Everyone understands that we all age. However, the individual effects of aging vary widely. One person may become nonambulatory and hard of hearing while another may be on several prescription medications and develop memory problems. Exercise and proper nutrition can have a positive impact and delay or powerfully offset many effects of aging.
If you are a typical inactive adult, it’s likely that your aerobic capacity ‘ain’t what it used to be!’ You may be challenged to do some of the things you did when you were younger (common aging result if you haven’t exercised enough as your years increased). If you have lost the ability to move and do things with your body the way you used to, you can regain a good portion – perhaps all of it (even if you think it’s not possible due to your age). The key is engaging in physical activities that increase your heart rate. Try walking. You could start by walking at your most comfortable fast pace for 10 minutes, 2-3x week, and build from there. (Walks can be split up during the day if that’s more do-able than one long stint.) In no time, you’ll be walking two miles every day (within thirty to forty minutes which is ideal for full cardio benefit)!
Another effect of aging is lack of flexibility. The more flexible populations tend to be younger, more physically active, and female. Have you lost flexibility over time? Get more physically active and incorporate flexibility exercises into your exercise routines and you’ll go far in retaining youthful flexibility (not to mention your body will look younger and be healthier, too).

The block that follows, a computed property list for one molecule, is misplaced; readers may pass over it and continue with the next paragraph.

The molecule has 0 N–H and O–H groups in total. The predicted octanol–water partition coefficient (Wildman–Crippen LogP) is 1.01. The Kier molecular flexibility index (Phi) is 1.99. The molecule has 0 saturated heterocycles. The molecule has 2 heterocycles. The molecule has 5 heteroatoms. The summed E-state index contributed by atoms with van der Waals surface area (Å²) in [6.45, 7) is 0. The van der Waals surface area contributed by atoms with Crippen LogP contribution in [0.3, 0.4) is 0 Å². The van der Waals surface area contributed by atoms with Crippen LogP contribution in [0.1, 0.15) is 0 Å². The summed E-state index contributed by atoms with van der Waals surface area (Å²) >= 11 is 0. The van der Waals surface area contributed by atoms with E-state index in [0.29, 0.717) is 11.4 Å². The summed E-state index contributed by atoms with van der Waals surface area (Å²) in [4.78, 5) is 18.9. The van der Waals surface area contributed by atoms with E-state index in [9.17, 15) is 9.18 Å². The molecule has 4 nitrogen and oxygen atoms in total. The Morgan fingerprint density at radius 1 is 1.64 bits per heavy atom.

Muscle strength and muscle mass loss begins to decline (in most Americans) as early as age forty. Resistance training can reverse these losses. With a regular physical exercise regimen of strength training (just 2x/week), you’ll see increased muscle strength and mass plus improved immune function and increased self-confidence before you know it!
With age, people also tend to gain weight and experience an increase in body fat. Women tend to gain more body fat and lose more muscle and bone mass during and post menopause. Weight gain and body composition can be improved with proper nutrition and regular physical activity (creating a more youthful you!).
Some of the most important exercise goals for older adults and the elderly are those to increase range of motion, increase strength and improve balance. Achieving these goals can help to reduce the effects of aging, prevent falls, improve quality of life and increase self-efficacy.